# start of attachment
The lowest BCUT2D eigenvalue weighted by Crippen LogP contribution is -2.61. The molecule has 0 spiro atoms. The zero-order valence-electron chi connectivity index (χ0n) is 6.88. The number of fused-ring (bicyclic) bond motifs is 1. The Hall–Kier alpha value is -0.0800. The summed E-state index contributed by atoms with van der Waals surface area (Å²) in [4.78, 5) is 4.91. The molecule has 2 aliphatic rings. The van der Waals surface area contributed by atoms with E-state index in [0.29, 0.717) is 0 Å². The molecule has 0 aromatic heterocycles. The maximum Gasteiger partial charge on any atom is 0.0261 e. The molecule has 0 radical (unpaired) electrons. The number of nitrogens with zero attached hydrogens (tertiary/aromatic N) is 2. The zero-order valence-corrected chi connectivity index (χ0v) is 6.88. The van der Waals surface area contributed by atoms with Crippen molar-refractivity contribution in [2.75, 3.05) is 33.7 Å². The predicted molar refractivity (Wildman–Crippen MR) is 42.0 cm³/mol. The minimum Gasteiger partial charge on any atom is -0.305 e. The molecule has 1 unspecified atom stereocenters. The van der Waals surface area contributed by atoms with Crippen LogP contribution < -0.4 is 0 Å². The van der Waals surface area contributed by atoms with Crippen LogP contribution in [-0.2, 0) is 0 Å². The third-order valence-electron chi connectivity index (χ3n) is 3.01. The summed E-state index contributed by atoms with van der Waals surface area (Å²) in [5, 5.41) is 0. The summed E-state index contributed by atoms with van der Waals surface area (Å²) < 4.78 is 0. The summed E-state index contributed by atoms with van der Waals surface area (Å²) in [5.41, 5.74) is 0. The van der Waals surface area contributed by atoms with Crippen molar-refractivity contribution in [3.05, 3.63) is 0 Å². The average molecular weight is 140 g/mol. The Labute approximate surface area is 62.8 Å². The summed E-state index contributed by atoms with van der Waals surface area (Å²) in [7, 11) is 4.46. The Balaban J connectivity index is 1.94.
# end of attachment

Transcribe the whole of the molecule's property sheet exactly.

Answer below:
The lowest BCUT2D eigenvalue weighted by Crippen LogP contribution is -2.61. The molecule has 0 spiro atoms. The zero-order valence-electron chi connectivity index (χ0n) is 6.88. The number of fused-ring (bicyclic) bond motifs is 1. The Hall–Kier alpha value is -0.0800. The summed E-state index contributed by atoms with van der Waals surface area (Å²) in [4.78, 5) is 4.91. The molecule has 2 aliphatic rings. The van der Waals surface area contributed by atoms with E-state index in [0.29, 0.717) is 0 Å². The molecule has 0 aromatic heterocycles. The maximum Gasteiger partial charge on any atom is 0.0261 e. The molecule has 0 radical (unpaired) electrons. The number of nitrogens with zero attached hydrogens (tertiary/aromatic N) is 2. The zero-order valence-corrected chi connectivity index (χ0v) is 6.88. The van der Waals surface area contributed by atoms with Crippen molar-refractivity contribution in [2.75, 3.05) is 33.7 Å². The predicted molar refractivity (Wildman–Crippen MR) is 42.0 cm³/mol. The minimum Gasteiger partial charge on any atom is -0.305 e. The molecule has 1 unspecified atom stereocenters. The van der Waals surface area contributed by atoms with Crippen LogP contribution < -0.4 is 0 Å². The van der Waals surface area contributed by atoms with Crippen LogP contribution in [-0.2, 0) is 0 Å². The third-order valence-electron chi connectivity index (χ3n) is 3.01. The summed E-state index contributed by atoms with van der Waals surface area (Å²) in [5, 5.41) is 0. The summed E-state index contributed by atoms with van der Waals surface area (Å²) < 4.78 is 0. The summed E-state index contributed by atoms with van der Waals surface area (Å²) in [5.41, 5.74) is 0. The van der Waals surface area contributed by atoms with Crippen molar-refractivity contribution in [3.05, 3.63) is 0 Å². The average molecular weight is 140 g/mol. The Labute approximate surface area is 62.8 Å². The summed E-state index contributed by atoms with van der Waals surface area (Å²) in [7, 11) is 4.46. The Balaban J connectivity index is 1.94.